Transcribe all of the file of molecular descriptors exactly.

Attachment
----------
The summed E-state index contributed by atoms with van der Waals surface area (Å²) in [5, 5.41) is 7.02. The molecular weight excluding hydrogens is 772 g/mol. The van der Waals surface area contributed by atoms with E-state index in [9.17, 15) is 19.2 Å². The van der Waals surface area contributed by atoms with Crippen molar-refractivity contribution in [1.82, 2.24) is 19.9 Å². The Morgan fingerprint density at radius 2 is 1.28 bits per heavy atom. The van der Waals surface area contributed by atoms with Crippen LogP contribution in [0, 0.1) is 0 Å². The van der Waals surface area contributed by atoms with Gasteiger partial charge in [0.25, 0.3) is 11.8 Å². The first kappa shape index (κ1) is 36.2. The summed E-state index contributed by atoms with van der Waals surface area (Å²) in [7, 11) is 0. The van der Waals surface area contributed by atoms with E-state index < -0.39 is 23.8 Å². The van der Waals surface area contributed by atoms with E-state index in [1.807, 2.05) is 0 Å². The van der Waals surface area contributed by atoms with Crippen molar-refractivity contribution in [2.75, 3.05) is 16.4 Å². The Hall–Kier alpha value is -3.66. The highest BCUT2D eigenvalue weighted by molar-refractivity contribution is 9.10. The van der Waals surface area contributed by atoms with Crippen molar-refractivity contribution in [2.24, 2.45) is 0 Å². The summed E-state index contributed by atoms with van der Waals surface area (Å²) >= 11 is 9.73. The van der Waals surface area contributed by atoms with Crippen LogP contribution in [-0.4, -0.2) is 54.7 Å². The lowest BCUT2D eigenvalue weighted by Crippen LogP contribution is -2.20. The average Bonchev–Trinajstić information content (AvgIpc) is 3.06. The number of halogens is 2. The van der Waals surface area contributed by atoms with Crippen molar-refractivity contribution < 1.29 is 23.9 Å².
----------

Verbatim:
The summed E-state index contributed by atoms with van der Waals surface area (Å²) in [5, 5.41) is 7.02. The molecular weight excluding hydrogens is 772 g/mol. The van der Waals surface area contributed by atoms with E-state index in [9.17, 15) is 19.2 Å². The van der Waals surface area contributed by atoms with Crippen molar-refractivity contribution in [1.82, 2.24) is 19.9 Å². The Morgan fingerprint density at radius 2 is 1.28 bits per heavy atom. The van der Waals surface area contributed by atoms with Crippen LogP contribution in [0, 0.1) is 0 Å². The van der Waals surface area contributed by atoms with Gasteiger partial charge in [0.25, 0.3) is 11.8 Å². The first kappa shape index (κ1) is 36.2. The summed E-state index contributed by atoms with van der Waals surface area (Å²) in [7, 11) is 0. The van der Waals surface area contributed by atoms with E-state index < -0.39 is 23.8 Å². The van der Waals surface area contributed by atoms with E-state index in [1.807, 2.05) is 0 Å². The van der Waals surface area contributed by atoms with Crippen molar-refractivity contribution in [2.75, 3.05) is 16.4 Å². The Hall–Kier alpha value is -3.66. The highest BCUT2D eigenvalue weighted by molar-refractivity contribution is 9.10. The van der Waals surface area contributed by atoms with Crippen molar-refractivity contribution in [2.24, 2.45) is 0 Å². The summed E-state index contributed by atoms with van der Waals surface area (Å²) >= 11 is 9.73. The van der Waals surface area contributed by atoms with Crippen LogP contribution in [-0.4, -0.2) is 54.7 Å². The lowest BCUT2D eigenvalue weighted by Crippen LogP contribution is -2.20. The average Bonchev–Trinajstić information content (AvgIpc) is 3.06. The number of halogens is 2. The van der Waals surface area contributed by atoms with Crippen molar-refractivity contribution < 1.29 is 23.9 Å².